This weekend we hosted 175 hackers for Music Hack Day San Francisco in our office for the third consecutive year. Music Hack Day is a unique event—it doesn’t use huge prizes or big name judges to draw a crowd. It’s one of the rare Bay Area hackathons where (seemingly) most attendees actually aren’t local—giving it a fresh vibe, with new faces and ideas every year.
Last week I wrote a post that called for more hackathons to be purpose driven—Music Hack Day is not one of those of events. Instead, Music Hack Day is an event driven by a desire to learn and a shared passion for music. These types of events are, without question, very good for the hacker ecosystem, and Music Hack Day is a shining example of how they should be run.
It’s fashionable to be cynical towards hackathons. There’s too many of them. They exploit developers. They rarely have useful products come out of them.
Even if you’re not a cynic, at some point you have to wonder—why do the overwhelming majority of hackathon projects die succinctly and unquestionably following the event? It’s often a foregone conclusion for the hacker—go to the event, try to win the prize, and then go back to your job the next day.
And there’s nothing wrong with that. Most of the time people go for fun. It’s a good learning exercise. As a first timer, the sheer novelty of it all gives you enough energy to power through an entire weekend.
A number of developers have asked for ways to help end users diagnose potential problems that disallow them from being able to successfully video chat using OpenTok. A while ago we introduced a troubleshooter page that test a user’s network, hardware, and software to check things like ports, camera, and Flash version to be sure that they have what they need in order to use OpenTok.
While this tool has been useful for diagnosing problems, one obvious pitfall is that you have to send your users to our website—away from your experience.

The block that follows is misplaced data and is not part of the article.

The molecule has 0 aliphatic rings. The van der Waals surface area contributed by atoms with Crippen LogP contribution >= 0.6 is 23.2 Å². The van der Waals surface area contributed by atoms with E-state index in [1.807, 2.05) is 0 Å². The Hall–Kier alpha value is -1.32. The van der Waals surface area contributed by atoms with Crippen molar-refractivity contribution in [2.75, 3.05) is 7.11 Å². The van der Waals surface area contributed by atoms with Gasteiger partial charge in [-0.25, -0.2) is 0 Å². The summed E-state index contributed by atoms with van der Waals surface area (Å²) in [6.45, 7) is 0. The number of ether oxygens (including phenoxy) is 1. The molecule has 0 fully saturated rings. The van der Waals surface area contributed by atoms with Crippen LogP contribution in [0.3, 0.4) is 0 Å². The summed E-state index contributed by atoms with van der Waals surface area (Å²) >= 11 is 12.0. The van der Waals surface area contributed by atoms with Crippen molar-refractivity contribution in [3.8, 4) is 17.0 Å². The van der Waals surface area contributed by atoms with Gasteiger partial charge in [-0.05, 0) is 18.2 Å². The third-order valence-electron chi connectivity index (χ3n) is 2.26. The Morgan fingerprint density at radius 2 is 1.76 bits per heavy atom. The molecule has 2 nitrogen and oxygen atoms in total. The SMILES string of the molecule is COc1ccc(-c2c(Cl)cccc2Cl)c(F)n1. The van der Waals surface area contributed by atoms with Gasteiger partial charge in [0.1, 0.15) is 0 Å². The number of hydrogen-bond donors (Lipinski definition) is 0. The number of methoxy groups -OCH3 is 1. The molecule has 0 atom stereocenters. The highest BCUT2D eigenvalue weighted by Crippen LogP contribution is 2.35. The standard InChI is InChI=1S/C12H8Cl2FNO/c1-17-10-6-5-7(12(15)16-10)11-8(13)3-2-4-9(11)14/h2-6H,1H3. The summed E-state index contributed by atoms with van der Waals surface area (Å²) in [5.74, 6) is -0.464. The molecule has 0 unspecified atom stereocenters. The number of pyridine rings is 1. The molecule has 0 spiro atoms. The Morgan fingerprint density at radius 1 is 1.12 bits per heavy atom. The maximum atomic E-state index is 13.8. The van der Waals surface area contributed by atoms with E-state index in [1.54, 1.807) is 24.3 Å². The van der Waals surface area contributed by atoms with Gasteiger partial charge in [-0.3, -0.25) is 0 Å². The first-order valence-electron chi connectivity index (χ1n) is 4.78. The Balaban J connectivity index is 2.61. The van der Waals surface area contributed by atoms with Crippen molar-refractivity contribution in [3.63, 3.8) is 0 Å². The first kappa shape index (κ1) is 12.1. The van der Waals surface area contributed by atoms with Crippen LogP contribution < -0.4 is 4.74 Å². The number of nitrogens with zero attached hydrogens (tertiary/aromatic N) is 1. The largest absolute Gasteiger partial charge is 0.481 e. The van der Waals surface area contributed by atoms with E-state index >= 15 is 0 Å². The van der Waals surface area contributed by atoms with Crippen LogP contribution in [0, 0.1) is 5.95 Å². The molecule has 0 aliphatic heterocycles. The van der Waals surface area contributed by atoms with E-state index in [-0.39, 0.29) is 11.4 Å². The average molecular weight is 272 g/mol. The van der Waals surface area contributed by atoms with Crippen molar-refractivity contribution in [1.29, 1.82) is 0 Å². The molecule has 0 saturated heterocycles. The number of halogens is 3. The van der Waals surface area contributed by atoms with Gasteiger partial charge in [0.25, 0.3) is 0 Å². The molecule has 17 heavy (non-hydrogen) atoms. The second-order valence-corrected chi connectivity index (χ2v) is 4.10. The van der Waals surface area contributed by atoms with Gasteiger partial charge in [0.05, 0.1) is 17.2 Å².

There’s irony in being a cloud provider when a major piece of your infrastructure lies below sea-level. Of course, the premise behind the cloud is that you never have to think about the underlying physical location of your servers. If a flood were to happen in a critical network hub, say New York City, it should in theory have no impact on a cloud service (because, you know—clouds are in the sky).
As Hurricane Sandy forecasts came in, our ops team began to consider what impact it might have on our service. We had two options: A) keep our NYC servers as they were and hope that power and connectivity would remain intact, or B) take our NYC servers out of rotation and direct that traffic elsewhere.
As a developer, there are many things you can do with an image: filters, face detection, object recognition, and more. Last week, Covify, an app that uses image recognition to scan music albums and add them to Spotify, won the Next Web Hackathon in Amsterdam.
Covify takes advantage of a lesser known feature of OpenTok, the getImgData() API, which captures a base64 representation of the image on your webcam. Covify used this call to grab the image from the webcam, then send it to their servers to scan it and identify which album it is, then return to the user a link to add the album to Spotify.